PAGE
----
Could rural areas cling to three-tier education?

Claire Wood, Immy Wood, Charlie Wood and Anne Bell at 10 Dowing Street with the petition to save Branton Community First School.
Claire Wood, Immy Wood, Charlie Wood and Anne Bell at 10 Dowing Street with the petition to save Branton Community First School.

Last-gasp efforts are being made to put forward a viable ‘mixed-economy’ model for schools in Alnwick and the surrounding area.

This is despite the consultation on the reorganisation of the Alnwick Partnership ending two weeks from today and an initial decision on the outcomes due in early November.

Embleton Vincent Edwards CE First School. Picture by Jane Coltman

Embleton Vincent Edwards CE First School. Picture by Jane Coltman

This second period of consultation has been around a two-tier system of primary and secondary schools.

It has been most vehemently opposed by Seahouses Middle School and the first schools at Embleton and Branton, which are both earmarked for closure.

A mixed economy would see the schools in and around Alnwick convert to a primary and secondary school set-up, while the more rural areas would keep their first and middle schools.

Embleton has now decided it would like to become a primary school, but at a meeting at Branton on Tuesday night, the clear desire was to remain open as a first school. Seahouses hosts its meeting tonight.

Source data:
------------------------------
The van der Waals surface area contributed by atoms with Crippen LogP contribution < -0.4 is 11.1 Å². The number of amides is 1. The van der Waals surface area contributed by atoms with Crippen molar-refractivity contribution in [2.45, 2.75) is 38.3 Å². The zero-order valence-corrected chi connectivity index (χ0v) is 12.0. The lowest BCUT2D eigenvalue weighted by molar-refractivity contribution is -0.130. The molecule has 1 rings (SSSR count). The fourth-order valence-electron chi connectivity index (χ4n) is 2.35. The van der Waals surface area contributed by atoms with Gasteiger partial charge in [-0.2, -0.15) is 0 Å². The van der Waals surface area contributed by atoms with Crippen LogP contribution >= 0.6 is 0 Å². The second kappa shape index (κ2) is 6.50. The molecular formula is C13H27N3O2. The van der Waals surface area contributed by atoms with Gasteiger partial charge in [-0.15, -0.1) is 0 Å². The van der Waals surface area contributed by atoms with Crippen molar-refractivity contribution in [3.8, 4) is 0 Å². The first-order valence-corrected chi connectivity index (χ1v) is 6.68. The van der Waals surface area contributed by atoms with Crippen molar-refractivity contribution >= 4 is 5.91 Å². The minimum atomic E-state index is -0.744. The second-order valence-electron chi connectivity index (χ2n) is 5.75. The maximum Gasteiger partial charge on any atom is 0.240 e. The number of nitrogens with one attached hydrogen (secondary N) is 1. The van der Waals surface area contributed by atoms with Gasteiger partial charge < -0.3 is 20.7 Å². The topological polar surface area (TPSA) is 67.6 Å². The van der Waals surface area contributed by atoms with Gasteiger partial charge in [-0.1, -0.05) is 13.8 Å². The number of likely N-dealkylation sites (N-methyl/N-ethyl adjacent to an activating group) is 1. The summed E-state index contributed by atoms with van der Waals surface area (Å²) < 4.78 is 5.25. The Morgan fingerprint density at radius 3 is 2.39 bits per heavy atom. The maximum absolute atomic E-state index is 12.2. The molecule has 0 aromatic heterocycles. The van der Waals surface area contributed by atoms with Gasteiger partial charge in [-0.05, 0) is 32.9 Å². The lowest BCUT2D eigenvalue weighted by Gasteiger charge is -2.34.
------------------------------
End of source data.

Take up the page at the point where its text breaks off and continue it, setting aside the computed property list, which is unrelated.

Julie P�rksen

Julie P�rksen

Following strength of feeling shown at the Branton meeting, Lib Dem campaigner Julie Pörksen is contacting all of the rural schools to see if an alternative model can be developed in collaboration.

Julie said she was ‘extremely disappointed’ that the county council has not explored more solutions, although it has always said alternatives can be put forward.

“We have an opportunity to keep open our rural first and middle schools if places can be provided for Year 9 entry in Alnwick,” she continued. “I shall be working with schools to explore the option of ensuring places for rural pupils at Year 9 by proposing the new Year 7/8 facility is built with with a capacity limited to the numbers coming from the schools which would become primaries.”

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